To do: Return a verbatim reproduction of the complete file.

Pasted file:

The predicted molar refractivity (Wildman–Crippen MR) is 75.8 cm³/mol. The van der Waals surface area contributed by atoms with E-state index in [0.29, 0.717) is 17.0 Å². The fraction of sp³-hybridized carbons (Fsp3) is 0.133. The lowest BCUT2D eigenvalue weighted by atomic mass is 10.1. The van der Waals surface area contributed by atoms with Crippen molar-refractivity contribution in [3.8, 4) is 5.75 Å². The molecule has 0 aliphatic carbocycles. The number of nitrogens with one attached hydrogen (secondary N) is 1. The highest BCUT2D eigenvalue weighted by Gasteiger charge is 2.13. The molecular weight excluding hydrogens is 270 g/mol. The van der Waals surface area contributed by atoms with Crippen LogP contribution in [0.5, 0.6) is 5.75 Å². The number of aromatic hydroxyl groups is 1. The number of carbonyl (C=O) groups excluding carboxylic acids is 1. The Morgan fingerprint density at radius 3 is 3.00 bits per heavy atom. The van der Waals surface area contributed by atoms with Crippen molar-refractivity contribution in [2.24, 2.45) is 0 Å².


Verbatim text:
The predicted molar refractivity (Wildman–Crippen MR) is 75.8 cm³/mol. The van der Waals surface area contributed by atoms with E-state index in [0.29, 0.717) is 17.0 Å². The fraction of sp³-hybridized carbons (Fsp3) is 0.133. The lowest BCUT2D eigenvalue weighted by atomic mass is 10.1. The van der Waals surface area contributed by atoms with Crippen molar-refractivity contribution in [3.8, 4) is 5.75 Å². The molecule has 0 aliphatic carbocycles. The number of nitrogens with one attached hydrogen (secondary N) is 1. The highest BCUT2D eigenvalue weighted by Gasteiger charge is 2.13. The molecular weight excluding hydrogens is 270 g/mol. The van der Waals surface area contributed by atoms with Crippen LogP contribution in [0.5, 0.6) is 5.75 Å². The number of aromatic hydroxyl groups is 1. The number of carbonyl (C=O) groups excluding carboxylic acids is 1. The Morgan fingerprint density at radius 3 is 3.00 bits per heavy atom. The van der Waals surface area contributed by atoms with Crippen molar-refractivity contribution in [2.24, 2.45) is 0 Å².